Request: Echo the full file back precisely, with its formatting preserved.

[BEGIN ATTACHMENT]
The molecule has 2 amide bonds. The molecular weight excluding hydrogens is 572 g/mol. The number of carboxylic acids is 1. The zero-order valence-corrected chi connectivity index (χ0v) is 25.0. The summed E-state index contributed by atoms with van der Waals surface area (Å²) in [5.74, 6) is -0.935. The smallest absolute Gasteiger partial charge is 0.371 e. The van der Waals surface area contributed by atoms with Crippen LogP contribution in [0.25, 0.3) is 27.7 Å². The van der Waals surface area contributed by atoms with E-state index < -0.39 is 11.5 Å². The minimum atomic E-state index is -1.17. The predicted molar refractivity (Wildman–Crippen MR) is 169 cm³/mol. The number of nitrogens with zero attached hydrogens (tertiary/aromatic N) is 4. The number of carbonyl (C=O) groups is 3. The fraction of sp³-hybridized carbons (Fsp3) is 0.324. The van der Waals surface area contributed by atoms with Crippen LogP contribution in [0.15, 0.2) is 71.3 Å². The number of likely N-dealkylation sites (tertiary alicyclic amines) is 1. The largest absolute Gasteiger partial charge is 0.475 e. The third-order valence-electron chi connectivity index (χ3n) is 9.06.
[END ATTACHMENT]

The molecule has 2 amide bonds. The molecular weight excluding hydrogens is 572 g/mol. The number of carboxylic acids is 1. The zero-order valence-corrected chi connectivity index (χ0v) is 25.0. The summed E-state index contributed by atoms with van der Waals surface area (Å²) in [5.74, 6) is -0.935. The smallest absolute Gasteiger partial charge is 0.371 e. The van der Waals surface area contributed by atoms with Crippen LogP contribution in [0.25, 0.3) is 27.7 Å². The van der Waals surface area contributed by atoms with E-state index < -0.39 is 11.5 Å². The minimum atomic E-state index is -1.17. The predicted molar refractivity (Wildman–Crippen MR) is 169 cm³/mol. The number of nitrogens with zero attached hydrogens (tertiary/aromatic N) is 4. The number of carbonyl (C=O) groups is 3. The fraction of sp³-hybridized carbons (Fsp3) is 0.324. The van der Waals surface area contributed by atoms with Crippen LogP contribution in [0.15, 0.2) is 71.3 Å². The number of likely N-dealkylation sites (tertiary alicyclic amines) is 1. The largest absolute Gasteiger partial charge is 0.475 e. The third-order valence-electron chi connectivity index (χ3n) is 9.06.